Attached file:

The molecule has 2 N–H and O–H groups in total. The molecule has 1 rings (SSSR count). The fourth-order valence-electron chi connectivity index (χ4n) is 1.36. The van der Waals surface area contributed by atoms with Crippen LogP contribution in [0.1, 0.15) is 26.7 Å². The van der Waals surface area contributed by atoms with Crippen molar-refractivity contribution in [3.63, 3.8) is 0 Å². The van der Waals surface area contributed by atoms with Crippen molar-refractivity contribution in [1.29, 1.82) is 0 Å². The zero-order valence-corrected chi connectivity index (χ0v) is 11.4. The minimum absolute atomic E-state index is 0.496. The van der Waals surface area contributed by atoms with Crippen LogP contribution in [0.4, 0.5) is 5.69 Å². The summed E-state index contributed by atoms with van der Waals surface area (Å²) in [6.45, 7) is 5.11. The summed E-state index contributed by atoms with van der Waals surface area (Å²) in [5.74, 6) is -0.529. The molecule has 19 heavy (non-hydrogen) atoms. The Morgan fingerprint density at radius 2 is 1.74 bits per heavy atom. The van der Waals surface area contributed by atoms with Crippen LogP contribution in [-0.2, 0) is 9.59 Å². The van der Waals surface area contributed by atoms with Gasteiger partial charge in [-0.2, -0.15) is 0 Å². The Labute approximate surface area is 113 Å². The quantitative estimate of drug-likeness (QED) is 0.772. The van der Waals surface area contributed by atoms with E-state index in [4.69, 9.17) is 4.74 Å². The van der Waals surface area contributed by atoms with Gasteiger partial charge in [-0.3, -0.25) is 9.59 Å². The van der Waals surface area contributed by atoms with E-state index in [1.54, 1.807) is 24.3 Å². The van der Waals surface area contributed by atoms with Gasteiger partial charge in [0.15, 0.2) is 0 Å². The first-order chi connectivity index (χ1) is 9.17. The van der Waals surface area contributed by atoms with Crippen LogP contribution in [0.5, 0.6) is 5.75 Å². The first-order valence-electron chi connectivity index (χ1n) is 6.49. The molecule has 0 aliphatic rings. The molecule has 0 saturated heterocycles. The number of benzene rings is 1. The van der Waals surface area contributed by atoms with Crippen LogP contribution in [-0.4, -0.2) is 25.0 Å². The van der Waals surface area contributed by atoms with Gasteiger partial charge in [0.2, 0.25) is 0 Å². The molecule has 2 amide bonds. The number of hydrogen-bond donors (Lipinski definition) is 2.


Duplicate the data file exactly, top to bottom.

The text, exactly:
The molecule has 2 N–H and O–H groups in total. The molecule has 1 rings (SSSR count). The fourth-order valence-electron chi connectivity index (χ4n) is 1.36. The van der Waals surface area contributed by atoms with Crippen LogP contribution in [0.1, 0.15) is 26.7 Å². The van der Waals surface area contributed by atoms with Crippen molar-refractivity contribution in [3.63, 3.8) is 0 Å². The van der Waals surface area contributed by atoms with Crippen molar-refractivity contribution in [1.29, 1.82) is 0 Å². The zero-order valence-corrected chi connectivity index (χ0v) is 11.4. The minimum absolute atomic E-state index is 0.496. The van der Waals surface area contributed by atoms with Crippen LogP contribution in [0.4, 0.5) is 5.69 Å². The summed E-state index contributed by atoms with van der Waals surface area (Å²) in [6.45, 7) is 5.11. The summed E-state index contributed by atoms with van der Waals surface area (Å²) in [5.74, 6) is -0.529. The molecule has 19 heavy (non-hydrogen) atoms. The Morgan fingerprint density at radius 2 is 1.74 bits per heavy atom. The van der Waals surface area contributed by atoms with Crippen LogP contribution in [-0.2, 0) is 9.59 Å². The van der Waals surface area contributed by atoms with Gasteiger partial charge in [-0.2, -0.15) is 0 Å². The Labute approximate surface area is 113 Å². The quantitative estimate of drug-likeness (QED) is 0.772. The van der Waals surface area contributed by atoms with E-state index in [4.69, 9.17) is 4.74 Å². The van der Waals surface area contributed by atoms with Gasteiger partial charge in [-0.3, -0.25) is 9.59 Å². The van der Waals surface area contributed by atoms with E-state index in [1.54, 1.807) is 24.3 Å². The van der Waals surface area contributed by atoms with Gasteiger partial charge in [0.15, 0.2) is 0 Å². The first-order chi connectivity index (χ1) is 9.17. The van der Waals surface area contributed by atoms with Crippen LogP contribution in [0.5, 0.6) is 5.75 Å². The first-order valence-electron chi connectivity index (χ1n) is 6.49. The molecule has 0 aliphatic rings. The molecule has 0 saturated heterocycles. The number of benzene rings is 1. The van der Waals surface area contributed by atoms with Crippen LogP contribution in [-0.4, -0.2) is 25.0 Å². The van der Waals surface area contributed by atoms with Gasteiger partial charge in [0.2, 0.25) is 0 Å². The molecule has 2 amide bonds. The number of hydrogen-bond donors (Lipinski definition) is 2.